Books For Writing Inspiration

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There are shelves filled with books on writing. But when it comes to the inspiration to GOYA, three small paperbacks stand out for me on the basis of their entertainment factor and message.

What’s “GOYA” by the way? It was the motto of a famous paratroop battalion, the US 551st, in World War 2. Simply put it stands for, “get of your ass.” And in writing, it’s the most important maxim of all—because as those who know will tell you:

If you’re not writing, then you’re not a writer.

Writers write every day. So here’s a quick outline, originally included in a feature article I wrote about gift ideas for the writer in you and in your lives.

“If You Want to Write” by Brenda Ueland

Originally published in 1938, this book has finally received a printing resurrection in recent years. At one stage, it was hard to find. I landed mine in the used book section of Brookline Booksmith, on a visit to Boston. This book is not so much focused on the minutiae of technique as it is getting people convinced they can write. Though practicalities are definitely touched on. It offers a beautiful look inside the mind of a writing master who dedicated her life to filling the world with the words of others. A book that will empower.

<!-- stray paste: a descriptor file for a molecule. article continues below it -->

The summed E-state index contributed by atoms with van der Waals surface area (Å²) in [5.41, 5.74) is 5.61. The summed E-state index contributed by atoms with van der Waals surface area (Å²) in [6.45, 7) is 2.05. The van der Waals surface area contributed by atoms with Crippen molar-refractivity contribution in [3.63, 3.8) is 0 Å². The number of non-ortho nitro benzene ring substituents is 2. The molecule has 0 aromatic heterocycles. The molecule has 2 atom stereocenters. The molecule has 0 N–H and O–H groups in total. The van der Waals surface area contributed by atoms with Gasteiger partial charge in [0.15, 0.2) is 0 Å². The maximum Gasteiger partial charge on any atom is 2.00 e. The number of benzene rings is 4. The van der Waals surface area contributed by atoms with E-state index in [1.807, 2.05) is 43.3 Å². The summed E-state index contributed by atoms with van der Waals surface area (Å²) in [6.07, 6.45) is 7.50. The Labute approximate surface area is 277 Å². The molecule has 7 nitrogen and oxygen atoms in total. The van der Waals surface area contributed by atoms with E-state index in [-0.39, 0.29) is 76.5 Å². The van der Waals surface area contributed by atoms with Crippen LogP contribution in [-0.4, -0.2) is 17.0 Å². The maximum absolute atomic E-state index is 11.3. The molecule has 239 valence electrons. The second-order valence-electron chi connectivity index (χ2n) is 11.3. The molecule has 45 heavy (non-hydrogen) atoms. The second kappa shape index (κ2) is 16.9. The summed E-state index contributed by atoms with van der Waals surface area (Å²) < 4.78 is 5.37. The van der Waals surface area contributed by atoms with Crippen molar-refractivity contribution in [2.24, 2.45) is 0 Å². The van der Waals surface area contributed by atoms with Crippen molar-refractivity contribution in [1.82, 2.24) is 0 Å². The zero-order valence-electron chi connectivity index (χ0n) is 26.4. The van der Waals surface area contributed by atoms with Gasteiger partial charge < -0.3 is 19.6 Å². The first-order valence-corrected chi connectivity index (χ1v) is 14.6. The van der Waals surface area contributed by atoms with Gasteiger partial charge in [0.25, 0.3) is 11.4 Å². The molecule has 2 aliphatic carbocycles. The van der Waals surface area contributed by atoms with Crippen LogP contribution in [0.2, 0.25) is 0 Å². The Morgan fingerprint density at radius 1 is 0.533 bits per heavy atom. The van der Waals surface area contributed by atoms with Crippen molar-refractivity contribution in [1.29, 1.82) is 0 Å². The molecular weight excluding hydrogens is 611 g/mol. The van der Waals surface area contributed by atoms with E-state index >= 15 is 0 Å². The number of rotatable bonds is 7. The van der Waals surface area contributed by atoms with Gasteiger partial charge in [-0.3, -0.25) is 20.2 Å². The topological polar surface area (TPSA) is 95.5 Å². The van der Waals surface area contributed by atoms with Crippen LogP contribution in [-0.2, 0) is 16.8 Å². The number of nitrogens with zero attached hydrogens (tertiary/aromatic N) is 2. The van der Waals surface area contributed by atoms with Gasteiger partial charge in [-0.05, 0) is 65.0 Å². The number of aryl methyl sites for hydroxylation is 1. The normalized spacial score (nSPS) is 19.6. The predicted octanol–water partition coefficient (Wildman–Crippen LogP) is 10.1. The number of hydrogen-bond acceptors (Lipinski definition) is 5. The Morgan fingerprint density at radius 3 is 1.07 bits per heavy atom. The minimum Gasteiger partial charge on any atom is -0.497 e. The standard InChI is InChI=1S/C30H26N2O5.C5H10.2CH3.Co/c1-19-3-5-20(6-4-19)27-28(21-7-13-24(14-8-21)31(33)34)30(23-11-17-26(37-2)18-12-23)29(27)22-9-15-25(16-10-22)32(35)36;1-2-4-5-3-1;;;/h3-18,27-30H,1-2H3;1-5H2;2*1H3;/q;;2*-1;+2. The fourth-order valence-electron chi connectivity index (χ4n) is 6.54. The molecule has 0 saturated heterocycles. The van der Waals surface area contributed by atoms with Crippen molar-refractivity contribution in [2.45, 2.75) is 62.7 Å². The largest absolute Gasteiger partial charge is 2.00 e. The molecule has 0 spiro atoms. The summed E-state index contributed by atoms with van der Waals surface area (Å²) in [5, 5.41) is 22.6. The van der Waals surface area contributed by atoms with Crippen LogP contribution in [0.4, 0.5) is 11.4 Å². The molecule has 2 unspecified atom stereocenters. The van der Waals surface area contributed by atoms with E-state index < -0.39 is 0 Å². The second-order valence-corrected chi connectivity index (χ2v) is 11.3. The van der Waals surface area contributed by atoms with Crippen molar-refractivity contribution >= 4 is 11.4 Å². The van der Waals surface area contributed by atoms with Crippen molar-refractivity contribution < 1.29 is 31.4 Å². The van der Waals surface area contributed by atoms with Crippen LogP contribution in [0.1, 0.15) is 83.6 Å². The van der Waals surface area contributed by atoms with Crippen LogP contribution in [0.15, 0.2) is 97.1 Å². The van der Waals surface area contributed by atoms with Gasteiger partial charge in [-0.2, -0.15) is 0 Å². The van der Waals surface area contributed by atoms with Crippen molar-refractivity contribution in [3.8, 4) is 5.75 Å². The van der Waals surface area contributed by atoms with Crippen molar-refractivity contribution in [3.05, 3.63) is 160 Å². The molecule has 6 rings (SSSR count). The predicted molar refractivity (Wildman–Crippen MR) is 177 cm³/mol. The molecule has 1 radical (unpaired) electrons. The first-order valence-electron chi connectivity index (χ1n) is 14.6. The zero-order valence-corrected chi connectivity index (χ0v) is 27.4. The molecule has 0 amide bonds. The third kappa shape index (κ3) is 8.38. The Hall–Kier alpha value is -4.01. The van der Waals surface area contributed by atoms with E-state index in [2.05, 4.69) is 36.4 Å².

“Naked Drunk and Writing” by Adair Lara

This is a fine exploration of the art of memoir by a writer whose introduction to the craft came while throwing her hat into the ring working behind the scenes at a San Francisco news magazine. This book looks heavily at technique through personal example—and in a light-hearted way, stresses the GOYA message loud and clear.

“On Writing” by Stephen King

Yes, written by that horror-genre phenomenon, Stephen King. If you ask me this is his best book. Part biography, part school King aims to convince readers that the capacity for good writing lives alongside the right attitude: great writing though, King believes, requires a little pat from the divine. In my mind, this book is worth the purchase alone for the self-journey he relates. Heavily geared towards the writing of novels, it does have application for writing in general. Yes, even memos. Sure, readers will take King’s advice by their own measure of utility and though I’ve only read one of his actual novels from whoa to go—and it had no ending (what’s with that, Mr. King?)—I’m very glad this book came my way one day while browsing Amazon. Definitely buy this one and bring your ironclad sensibilities along when you do. It doesn’t hold back.

There’s nothing like uncovering a gem in technique, content, or story through reading. That’s why writers aren’t writers unless we’re reading too.